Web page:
In this video Kevin Anderson, visiting professor in climate change leadership, Uppsala University, discusses the 2°C target in the Paris Agreement in more depth.
He notes that the target to limit global warming to +2°C above pre-industrial temperatures is a dangerous target:
It’s a commonly held view that we need to hold to less than 2°C. […] But it is also worth bearing in mind that poorer parts of the world have been arguing for much lower than that, 1.5°C, because even at 2°C many people will die. They will be poor, they will be generally in the Southern hemisphere, they will be low-emitters, and they will typically be non-white.
There were two very big triumphs in the Paris Agreement, according to Anderson. Virtually all world leaders came together and agreed that climate change is a serious issue - so science won over the climate change deniers. Furthermore, world leaders were able to agree to limit global warming to 2°C or even 1.5°C, and to do this on the basis of the best science and equity.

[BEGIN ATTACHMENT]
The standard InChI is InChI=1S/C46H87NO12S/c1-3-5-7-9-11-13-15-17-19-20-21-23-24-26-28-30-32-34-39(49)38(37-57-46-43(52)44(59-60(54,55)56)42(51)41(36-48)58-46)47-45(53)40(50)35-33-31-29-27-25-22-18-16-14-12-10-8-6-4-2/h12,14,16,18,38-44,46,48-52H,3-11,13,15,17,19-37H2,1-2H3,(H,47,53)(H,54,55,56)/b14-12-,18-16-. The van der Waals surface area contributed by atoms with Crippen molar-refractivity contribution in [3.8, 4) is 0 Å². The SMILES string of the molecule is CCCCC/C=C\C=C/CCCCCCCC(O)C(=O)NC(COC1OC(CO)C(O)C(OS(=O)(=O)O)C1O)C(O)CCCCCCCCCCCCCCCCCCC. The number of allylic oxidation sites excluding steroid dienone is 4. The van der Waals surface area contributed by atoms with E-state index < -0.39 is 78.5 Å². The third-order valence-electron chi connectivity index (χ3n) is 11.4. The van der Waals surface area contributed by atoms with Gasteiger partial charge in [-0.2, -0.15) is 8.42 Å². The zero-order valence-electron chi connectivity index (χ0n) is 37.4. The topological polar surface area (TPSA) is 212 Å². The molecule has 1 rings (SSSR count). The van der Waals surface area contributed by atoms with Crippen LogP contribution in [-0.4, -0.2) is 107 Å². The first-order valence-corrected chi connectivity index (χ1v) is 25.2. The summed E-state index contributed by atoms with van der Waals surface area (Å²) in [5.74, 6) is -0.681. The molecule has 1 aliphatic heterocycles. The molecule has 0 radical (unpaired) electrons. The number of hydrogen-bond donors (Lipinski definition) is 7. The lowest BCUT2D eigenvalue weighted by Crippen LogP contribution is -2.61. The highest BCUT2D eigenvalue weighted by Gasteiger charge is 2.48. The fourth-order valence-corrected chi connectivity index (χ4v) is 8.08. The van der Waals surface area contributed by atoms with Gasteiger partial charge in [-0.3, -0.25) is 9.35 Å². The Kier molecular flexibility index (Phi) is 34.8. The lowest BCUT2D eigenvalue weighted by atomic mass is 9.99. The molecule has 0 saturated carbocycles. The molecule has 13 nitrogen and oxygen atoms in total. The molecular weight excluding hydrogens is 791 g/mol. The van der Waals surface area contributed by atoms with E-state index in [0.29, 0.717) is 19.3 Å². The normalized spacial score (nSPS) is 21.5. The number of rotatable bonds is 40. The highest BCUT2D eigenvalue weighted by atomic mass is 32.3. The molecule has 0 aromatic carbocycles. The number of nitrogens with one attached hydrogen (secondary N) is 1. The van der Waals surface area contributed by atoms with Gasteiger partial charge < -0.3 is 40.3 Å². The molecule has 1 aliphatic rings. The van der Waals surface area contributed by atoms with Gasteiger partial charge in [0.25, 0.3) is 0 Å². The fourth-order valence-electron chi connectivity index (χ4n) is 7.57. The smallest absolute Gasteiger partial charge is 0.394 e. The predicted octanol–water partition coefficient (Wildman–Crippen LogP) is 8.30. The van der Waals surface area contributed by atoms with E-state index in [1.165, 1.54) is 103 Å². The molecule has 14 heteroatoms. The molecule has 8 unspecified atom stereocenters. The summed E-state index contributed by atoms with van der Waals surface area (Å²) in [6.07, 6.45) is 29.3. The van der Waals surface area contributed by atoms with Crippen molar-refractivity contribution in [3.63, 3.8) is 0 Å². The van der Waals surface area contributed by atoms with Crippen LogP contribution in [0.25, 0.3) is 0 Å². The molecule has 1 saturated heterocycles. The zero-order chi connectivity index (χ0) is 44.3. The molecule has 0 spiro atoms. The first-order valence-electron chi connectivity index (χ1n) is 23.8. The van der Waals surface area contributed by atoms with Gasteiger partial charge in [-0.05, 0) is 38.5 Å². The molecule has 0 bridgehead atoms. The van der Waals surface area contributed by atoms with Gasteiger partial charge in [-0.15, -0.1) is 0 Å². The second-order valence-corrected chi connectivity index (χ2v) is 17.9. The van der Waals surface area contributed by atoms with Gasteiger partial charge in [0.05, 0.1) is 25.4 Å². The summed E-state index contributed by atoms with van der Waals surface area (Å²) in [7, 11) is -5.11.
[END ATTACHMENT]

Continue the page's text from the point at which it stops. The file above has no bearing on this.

However, much like Stabinsky said in the previous step, Anderson also notes that in sum the voluntary pledges of intended nationally determined contributions (INDCs) of the signatories are currently nowhere close of meeting the 2°C target, and that the treaty relies on speculative negative emissions technologies, which imply that we would find a way to capture carbon from the atmosphere and sequester it. Furthermore, the impact of aviation, international shipping or the need for decarbonization are not taken into account in the Agreement.
It is about climate change and you think that there would be some reference to fossil fuels. [But] nowhere in the 32 page document is there any reference to fossil fuels or decarbonization.
The Paris Agreement nevertheless provides a good starting point for climate action and leadership, he argues:
[W]e can all hold our leaders, that’s our government leaders, organisational leaders […] to account: this is what we have internationally signed up for.
What are your experiences of climate change in your life time? Are the changes sudden or slow and harder to detect? How are human and natural communities affected?
Add your thoughts in the comments section below (the pink box with a plus) and add your stories, photos and videos on Twitter hashtag #FLccleadership
© Kevin Anderson, CEMUS and Uppsala University